Breast cancer tests mind, body and spirit

Sarika Jagtiani

Marianne Walch is a yoga instructor at the Wellness Community Delaware, and she’s also a cancer survivor.

She knows how a cancer diagnosis can bring anger at your body, a feeling you’ve lost control of your life. And she knows how to help regain that control.

She said yoga fits in with the Wellness Community’s mission to bring “professionally led programs of emotional support, education and hope as an integral part of conventional medical treatment.”

“Having cancer causes a lot of physical and emotional stress, and everything that can help relax the body and the mind and relieve that stress helps ... to access a calm center in the middle of all the chaos that you’re going through,” Walch said.

Whether they have just received their diagnosis, are 10-year survivors or have just finished their last round of radiation therapy, those dealing with breast cancer know what Walch is talking about. That mind/body/spirit connection is essential to survival.

Although Walch had thyroid cancer, breast cancer survivor Sheryl Smith knows all about the necessity of treating her spirit and her body.

Smith, a massage therapist, worked every day through her treatment. Her clients knew what she was going through and she would rest if necessary.

“I really, really think working with my clients helped me so much,” she said. “I looked forward to that every day, and I knew that I had to be there for those people.”

Smith used diet imagery tapes and frequented Good News Natural Foods. She walked for exercise, rested between clients, and her husband took over household duties and made sure she was well nourished.

She found inspiration in her mother, now 87, who survived colon cancer, and her grandson, Austin. One of the trials Austin saw her through was the loss of her hair.

Smith said she was going to get rid of her hair so she could get better. She told Austin she would miss it, and he agreed that he would, too.

“That was a very hard part for me because I loved my hair,” she said. “I never had a bad hair day.”

So Smith stocked up on wigs and used Bare Minerals makeup.

“It was very important to me not to look sick,” she said.

When she felt up to it, she started spiking up her newly grown, short locks and other women she was in treatment with joined her.

She also boosted her confidence by going to the doctor herself. It was important to know she could do it.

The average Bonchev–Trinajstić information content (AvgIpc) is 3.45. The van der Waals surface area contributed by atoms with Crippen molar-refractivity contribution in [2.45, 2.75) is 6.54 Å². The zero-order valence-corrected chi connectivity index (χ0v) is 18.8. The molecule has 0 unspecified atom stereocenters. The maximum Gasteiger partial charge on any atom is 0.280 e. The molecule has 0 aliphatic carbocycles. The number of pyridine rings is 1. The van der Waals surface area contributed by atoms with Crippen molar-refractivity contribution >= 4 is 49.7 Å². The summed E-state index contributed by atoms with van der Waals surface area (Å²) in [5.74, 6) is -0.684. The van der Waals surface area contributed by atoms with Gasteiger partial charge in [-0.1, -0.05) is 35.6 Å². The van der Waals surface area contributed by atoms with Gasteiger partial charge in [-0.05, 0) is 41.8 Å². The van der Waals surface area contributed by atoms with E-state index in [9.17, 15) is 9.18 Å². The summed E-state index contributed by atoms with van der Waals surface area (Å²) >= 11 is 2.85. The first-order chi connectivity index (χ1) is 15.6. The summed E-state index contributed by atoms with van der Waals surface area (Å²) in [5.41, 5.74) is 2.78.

Now she mentors Mary Anne LaTorre-Newell, who was diagnosed in April. Newell has a few more months of chemotherapy and radiation to go, and when she talks about it Smith gets teary-eyed. She said she gets emotional because she knows what Newell is going through.

The two were paired up through the Delaware Breast Cancer Coalitions mentoring program and hit it off.

Part of Newell’s current regimen of well-being is meeting with Smith regularly for brunch and doing Tai Chi together.

Newell also works on her body by cutting back on fats and sugars and using probiotics, friendly bacteria sometimes used in complementary and alternative medicine, according to the National Institutes of Health.

She also uses acupuncture and Reiki, a Japanese stress reduction and healing practice that involves the laying of hands on the body.

Smith helps Newell through by sharing her experiences.

“When we started to talk, there was just this connection,” Newell said.

That connection helped her get through the uncertainty. Her strong faith, a healing service at church and journaling have helped, too.

“We feel like we have this network,” she said.

That network of trusted people is essential when dealing with cancer, according to Sean Hebbel, LCSW, program director of the Wellness Community Delaware.

“None of us have a lock on life,” he said. “I think sometimes the emotional part is, frankly, harder than the physical part.”

Going through treatment can make those with cancer feel like they are doing something productive to fight it. But when the treatment is over, mental strength is necessary.

“How do you balance the anxiety of it coming back with the normalcy returning?” he said.

Life can be good – sometimes better – after cancer, Hebbel said, but it takes a while to get to that point.

He said one thing others can do to help is avoid the tyranny of positive thinking. In other words, don’t tell people with cancer that they have to keep a positive outlook constantly. Let them be angry, or upset, or frustrated. Telling them they have to be upbeat is an added burden, as is asking what you can do to help.

If you want to help, tell them you will go with them to treatment, or drive them there, Hebbel said. Or just take dinner to them. Don’t ask if they want you to, just do it.

Sometimes dealing with cancer means having a safe place to be negative or scared when necessary.

Cancer patients and survivors should “find themselves a support system that allows them to express the full range of feelings,” Hebbel said. That can be a support group, church, friends or family. “As long as they allow the person to express themselves.”

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